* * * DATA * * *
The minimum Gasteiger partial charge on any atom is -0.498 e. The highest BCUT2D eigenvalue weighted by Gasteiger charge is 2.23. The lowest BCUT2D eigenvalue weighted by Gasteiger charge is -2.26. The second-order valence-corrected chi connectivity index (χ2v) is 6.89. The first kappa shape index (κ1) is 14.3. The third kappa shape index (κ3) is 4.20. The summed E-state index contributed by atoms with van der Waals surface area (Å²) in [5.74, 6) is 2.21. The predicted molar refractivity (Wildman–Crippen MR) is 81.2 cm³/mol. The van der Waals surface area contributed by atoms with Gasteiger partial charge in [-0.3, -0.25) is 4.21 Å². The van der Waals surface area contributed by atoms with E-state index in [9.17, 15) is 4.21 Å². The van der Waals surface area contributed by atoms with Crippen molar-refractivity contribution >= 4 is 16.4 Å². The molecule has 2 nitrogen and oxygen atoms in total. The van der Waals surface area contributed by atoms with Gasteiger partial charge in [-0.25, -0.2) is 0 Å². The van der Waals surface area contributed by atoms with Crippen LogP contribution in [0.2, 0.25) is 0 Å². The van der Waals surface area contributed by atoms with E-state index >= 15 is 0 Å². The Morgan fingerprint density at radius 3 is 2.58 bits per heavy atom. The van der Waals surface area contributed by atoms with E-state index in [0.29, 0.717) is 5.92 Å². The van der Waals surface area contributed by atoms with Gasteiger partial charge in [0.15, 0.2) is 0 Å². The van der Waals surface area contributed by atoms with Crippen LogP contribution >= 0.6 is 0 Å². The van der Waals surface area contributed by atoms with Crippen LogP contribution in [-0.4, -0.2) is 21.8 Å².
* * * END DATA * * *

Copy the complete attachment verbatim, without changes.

The minimum Gasteiger partial charge on any atom is -0.498 e. The highest BCUT2D eigenvalue weighted by Gasteiger charge is 2.23. The lowest BCUT2D eigenvalue weighted by Gasteiger charge is -2.26. The second-order valence-corrected chi connectivity index (χ2v) is 6.89. The first kappa shape index (κ1) is 14.3. The third kappa shape index (κ3) is 4.20. The summed E-state index contributed by atoms with van der Waals surface area (Å²) in [5.74, 6) is 2.21. The predicted molar refractivity (Wildman–Crippen MR) is 81.2 cm³/mol. The van der Waals surface area contributed by atoms with Gasteiger partial charge in [-0.3, -0.25) is 4.21 Å². The van der Waals surface area contributed by atoms with E-state index in [9.17, 15) is 4.21 Å². The van der Waals surface area contributed by atoms with Crippen molar-refractivity contribution >= 4 is 16.4 Å². The molecule has 2 nitrogen and oxygen atoms in total. The van der Waals surface area contributed by atoms with Gasteiger partial charge in [-0.25, -0.2) is 0 Å². The van der Waals surface area contributed by atoms with Crippen LogP contribution in [0.2, 0.25) is 0 Å². The van der Waals surface area contributed by atoms with E-state index >= 15 is 0 Å². The Morgan fingerprint density at radius 3 is 2.58 bits per heavy atom. The van der Waals surface area contributed by atoms with E-state index in [0.29, 0.717) is 5.92 Å². The van der Waals surface area contributed by atoms with Gasteiger partial charge in [0.15, 0.2) is 0 Å². The van der Waals surface area contributed by atoms with Crippen LogP contribution >= 0.6 is 0 Å². The van der Waals surface area contributed by atoms with Crippen LogP contribution in [-0.4, -0.2) is 21.8 Å².